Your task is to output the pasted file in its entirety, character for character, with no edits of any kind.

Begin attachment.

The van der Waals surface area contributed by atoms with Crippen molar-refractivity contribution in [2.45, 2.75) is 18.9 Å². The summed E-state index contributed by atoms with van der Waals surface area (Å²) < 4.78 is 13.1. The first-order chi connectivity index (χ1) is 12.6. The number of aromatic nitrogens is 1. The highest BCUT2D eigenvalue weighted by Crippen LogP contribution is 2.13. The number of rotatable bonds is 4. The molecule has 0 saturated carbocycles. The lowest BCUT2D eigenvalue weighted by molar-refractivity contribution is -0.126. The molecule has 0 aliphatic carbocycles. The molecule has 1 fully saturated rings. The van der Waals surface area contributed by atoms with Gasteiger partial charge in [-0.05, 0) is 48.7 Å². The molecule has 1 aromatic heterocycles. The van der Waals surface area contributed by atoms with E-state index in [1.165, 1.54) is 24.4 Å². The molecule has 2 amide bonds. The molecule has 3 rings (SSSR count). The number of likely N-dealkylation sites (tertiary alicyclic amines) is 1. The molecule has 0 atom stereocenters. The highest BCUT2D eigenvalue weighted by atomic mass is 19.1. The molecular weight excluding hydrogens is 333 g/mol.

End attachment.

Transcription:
The van der Waals surface area contributed by atoms with Crippen molar-refractivity contribution in [2.45, 2.75) is 18.9 Å². The summed E-state index contributed by atoms with van der Waals surface area (Å²) < 4.78 is 13.1. The first-order chi connectivity index (χ1) is 12.6. The number of aromatic nitrogens is 1. The highest BCUT2D eigenvalue weighted by Crippen LogP contribution is 2.13. The number of rotatable bonds is 4. The molecule has 0 saturated carbocycles. The lowest BCUT2D eigenvalue weighted by molar-refractivity contribution is -0.126. The molecule has 0 aliphatic carbocycles. The molecule has 1 fully saturated rings. The van der Waals surface area contributed by atoms with Gasteiger partial charge in [-0.05, 0) is 48.7 Å². The molecule has 1 aromatic heterocycles. The van der Waals surface area contributed by atoms with E-state index in [1.165, 1.54) is 24.4 Å². The molecule has 2 amide bonds. The molecule has 3 rings (SSSR count). The number of likely N-dealkylation sites (tertiary alicyclic amines) is 1. The molecule has 0 atom stereocenters. The highest BCUT2D eigenvalue weighted by atomic mass is 19.1. The molecular weight excluding hydrogens is 333 g/mol.